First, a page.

Championships. In such cases, all I can do is try to push everything to the limits and help him in every area I can. In these cases, it worked out perfectly, but you can never predict the results, so you just try to put in the maximum effort possible and be as systematic and professional as you are able to. Besides the pure chess side of things, we also went on walks and lifted weights during these tournaments, which helped take some stress off of his mind. With other Grandmasters I contacted, the response I got was almost always the same. They told me no one had contacted them about coaching them or seconding them before, and many of them were open to it. Unfortunately, I need to direct my time and energy somewhere, and it can only be spent on a few people at once, so I decided which players I enjoyed coaching the most and worked for them. If you coach a lot, 90% of the time, nothing happens, but the other 10% of the time there are major successes, to the point where people think everything you touch is gold. That is not how it is, but I think it is just that there are so few professional coaches out there, with so few students at a time, that we rarely hear about any coaching successes in general. As for my availability, every chess player can consult me, and I am easy to reach because I am on every platform. I can be found on lichess, ICC, or chess.com, as well as Twitter, but my YouTube page and email are the easiest way to reach me.
7. You are active on YouTube. What other channels are you active on?
I would like to be as active as possible on every platform, not only to share instructive examples and concepts, but also to make up for the slack of so many chess coaches and trainers having essentially no online presence on YouTube, a blog, or chess servers. I plan to expand my YouTube channel a lot (with a free course and free opening repertoire, as well as interviews), to have a blog on chess.com on important chess topics, and to make posts about interesting new chess games on Twitter. I also like to write articles for CHESS Magazine, which has the wonderful Richard Palliser as editor. I also hope to put up some courses on Chessable when I find the time to do so. I was on the Perpetual Chess Podcast and Dan Lucas’s Chess Stories podcast, but besides that I have been working behind the scenes just with my students.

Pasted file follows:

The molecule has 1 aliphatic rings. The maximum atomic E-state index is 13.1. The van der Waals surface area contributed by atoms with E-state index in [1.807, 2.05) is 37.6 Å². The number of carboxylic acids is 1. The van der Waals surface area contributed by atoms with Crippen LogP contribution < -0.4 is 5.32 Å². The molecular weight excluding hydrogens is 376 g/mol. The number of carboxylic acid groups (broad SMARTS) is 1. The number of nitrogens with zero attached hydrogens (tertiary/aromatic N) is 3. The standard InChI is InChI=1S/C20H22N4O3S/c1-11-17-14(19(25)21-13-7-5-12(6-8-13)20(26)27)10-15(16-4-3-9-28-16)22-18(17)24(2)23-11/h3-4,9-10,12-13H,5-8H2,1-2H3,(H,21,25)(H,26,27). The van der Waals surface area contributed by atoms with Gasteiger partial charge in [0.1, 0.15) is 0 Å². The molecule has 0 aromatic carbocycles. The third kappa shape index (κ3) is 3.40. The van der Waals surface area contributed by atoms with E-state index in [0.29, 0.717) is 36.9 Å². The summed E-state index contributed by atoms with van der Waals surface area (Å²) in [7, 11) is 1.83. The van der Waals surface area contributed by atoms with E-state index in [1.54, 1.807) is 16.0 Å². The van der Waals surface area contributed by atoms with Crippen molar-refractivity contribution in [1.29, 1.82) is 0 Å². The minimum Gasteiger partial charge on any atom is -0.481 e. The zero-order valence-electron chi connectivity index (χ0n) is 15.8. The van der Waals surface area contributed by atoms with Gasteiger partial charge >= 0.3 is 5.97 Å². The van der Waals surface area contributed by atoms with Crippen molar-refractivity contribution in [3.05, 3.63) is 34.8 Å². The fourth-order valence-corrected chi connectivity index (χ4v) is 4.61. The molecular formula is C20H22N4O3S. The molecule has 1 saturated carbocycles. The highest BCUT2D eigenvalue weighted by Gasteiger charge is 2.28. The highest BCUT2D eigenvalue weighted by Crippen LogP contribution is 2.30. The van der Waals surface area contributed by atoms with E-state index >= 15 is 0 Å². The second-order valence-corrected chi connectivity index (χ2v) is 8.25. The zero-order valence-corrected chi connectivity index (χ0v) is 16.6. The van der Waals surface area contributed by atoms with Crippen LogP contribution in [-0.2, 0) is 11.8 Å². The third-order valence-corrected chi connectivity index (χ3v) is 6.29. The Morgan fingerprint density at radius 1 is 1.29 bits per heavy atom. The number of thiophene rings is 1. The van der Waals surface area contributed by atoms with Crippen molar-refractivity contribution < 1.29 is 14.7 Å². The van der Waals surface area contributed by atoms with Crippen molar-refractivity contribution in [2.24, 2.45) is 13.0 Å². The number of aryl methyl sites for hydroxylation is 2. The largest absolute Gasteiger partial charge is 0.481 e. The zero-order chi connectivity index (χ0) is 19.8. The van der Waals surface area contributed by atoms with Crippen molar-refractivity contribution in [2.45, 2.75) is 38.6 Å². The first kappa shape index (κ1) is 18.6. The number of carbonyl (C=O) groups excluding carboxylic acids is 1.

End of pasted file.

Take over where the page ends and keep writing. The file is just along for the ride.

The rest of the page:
8. Gambit publishes your chess books. How good is your relationship with them?
My relationship with Gambit is good. I had no connection to them before asking to do Applying Logic in Chess with them. They were very kind and gracious, while also forgiving with time allowances at the start. I made a lot of mistakes with handling my time and getting work done in time with a full load of students, but over time I became more and more disciplined. I think that Gambit does a very professional job, and I was surprised by some of the detailed analysis that was sent back to me by the editor on some of the games and excerpts I had analyzed in my books. In one instance, the editor found a mouth-watering rook sacrifice while editing the first book that was so deep that it almost merited an example of its own. I did not know that everything was going to be checked so deeply, and I found that very pleasing and reassuring. In one instance, a critical position was analyzed out to depth 50 overnight by the editor. All in all, I am really happy with how the books turned out, and the Kindle editions have no problems I have identified (they are a common concern for problems with chess books).
Eindredactie: Anthony van Driel
Interview: Martin van Driel
Foto: Facebookpagina Erik Kislik